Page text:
Can Criminal Charges Affect Your Custody Battle?

If you're involved in a custody battle, having open or past criminal charges can play a role in what happens. It's not necessarily a deciding factor, but it is one that the judge will look at closely. Here's what you can expect.

How Does a Judge Decide Custody?

The main job of a family court judge in deciding a custody case is to decide what's in the best interests of the children. Most judges start by presuming that having both parents in their lives is in the best interests of the children, but they may rule differently if they believe one parent isn't able to properly care for or provide a stable environment for the children. When a judge considers criminal charges in a custody battle, it's not the fact that someone had criminal charges that's important but how the judge thinks it will impact the children.

How Will Past Criminal Charges Play a Role?

When a judge considers a past criminal charge, they will think about the nature of the charge as well as how long ago it was. A criminal charge for trespassing in a park after hours might not matter at all, while violent crimes or crimes against children could result in being awarded no custody or visitation. A judge might consider a single crime a long time ago a youthful mistake, while recent or repeated crimes might be seen as a lack of the maturity and stability needed to care for a child. There are no clear rules, and everything is up to the discretion of the judge.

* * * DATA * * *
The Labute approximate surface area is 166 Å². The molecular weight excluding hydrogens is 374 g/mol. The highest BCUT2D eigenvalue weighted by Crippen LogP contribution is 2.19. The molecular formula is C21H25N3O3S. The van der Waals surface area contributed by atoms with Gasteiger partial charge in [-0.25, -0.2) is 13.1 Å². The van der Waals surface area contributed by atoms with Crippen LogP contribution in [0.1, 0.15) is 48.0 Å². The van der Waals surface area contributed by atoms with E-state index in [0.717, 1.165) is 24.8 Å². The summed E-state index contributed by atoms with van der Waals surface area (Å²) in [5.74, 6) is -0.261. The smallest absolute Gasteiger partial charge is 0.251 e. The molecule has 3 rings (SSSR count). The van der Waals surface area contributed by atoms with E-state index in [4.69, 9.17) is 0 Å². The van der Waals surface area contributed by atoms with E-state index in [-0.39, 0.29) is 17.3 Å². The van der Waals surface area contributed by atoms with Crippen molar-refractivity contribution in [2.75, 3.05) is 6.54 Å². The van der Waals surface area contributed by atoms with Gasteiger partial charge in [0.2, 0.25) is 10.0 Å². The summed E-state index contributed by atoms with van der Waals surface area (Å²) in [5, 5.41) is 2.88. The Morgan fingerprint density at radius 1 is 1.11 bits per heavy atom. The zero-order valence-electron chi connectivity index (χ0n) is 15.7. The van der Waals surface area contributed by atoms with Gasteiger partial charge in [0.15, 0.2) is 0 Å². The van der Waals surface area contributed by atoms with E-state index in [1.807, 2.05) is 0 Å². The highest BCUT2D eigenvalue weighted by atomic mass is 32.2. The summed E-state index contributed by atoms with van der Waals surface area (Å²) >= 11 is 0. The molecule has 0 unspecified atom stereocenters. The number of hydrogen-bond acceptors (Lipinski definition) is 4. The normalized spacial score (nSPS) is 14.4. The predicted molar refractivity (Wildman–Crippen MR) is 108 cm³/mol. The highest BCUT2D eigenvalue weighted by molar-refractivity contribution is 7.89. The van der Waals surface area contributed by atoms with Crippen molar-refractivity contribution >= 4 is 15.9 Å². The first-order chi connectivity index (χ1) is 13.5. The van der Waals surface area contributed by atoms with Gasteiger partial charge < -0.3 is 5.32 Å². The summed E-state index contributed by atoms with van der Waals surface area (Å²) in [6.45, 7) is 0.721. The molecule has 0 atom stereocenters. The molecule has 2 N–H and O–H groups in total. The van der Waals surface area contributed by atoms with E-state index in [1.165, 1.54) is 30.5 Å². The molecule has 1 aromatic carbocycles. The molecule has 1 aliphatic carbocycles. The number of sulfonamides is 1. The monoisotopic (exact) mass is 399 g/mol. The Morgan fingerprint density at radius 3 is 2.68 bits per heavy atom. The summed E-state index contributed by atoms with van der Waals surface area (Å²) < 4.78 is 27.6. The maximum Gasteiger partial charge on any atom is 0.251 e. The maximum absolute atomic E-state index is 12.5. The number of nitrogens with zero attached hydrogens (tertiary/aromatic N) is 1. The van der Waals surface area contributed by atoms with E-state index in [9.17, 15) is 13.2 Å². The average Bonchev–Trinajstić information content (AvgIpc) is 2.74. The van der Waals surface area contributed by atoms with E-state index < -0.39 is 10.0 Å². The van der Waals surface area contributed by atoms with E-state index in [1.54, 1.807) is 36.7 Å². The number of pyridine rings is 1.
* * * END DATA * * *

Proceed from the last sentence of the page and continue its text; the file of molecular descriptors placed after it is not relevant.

How Will Current Criminal Charges Play a Role?

The judge will consider open criminal charges similarly to recent past crimes. However, the judge also needs to consider whether the possibility of a jail or prison sentence will be disruptive to the children's lives.

What if You're Falsely Accused of a Crime?

In a heated custody battle, it's not unheard of for a spouse to falsely allege abuse or child molestation to try to gain an advantage. While you're presumed innocent in criminal court, a family court judge has to consider the possibility that the allegations are true to protect the children during the investigation. For this reason, it's important to aggressively defend yourself in court to protect your rights against the false claims.

To learn more about how criminal charges can affect your custody battle, contact a local family and criminal defense attorney today.

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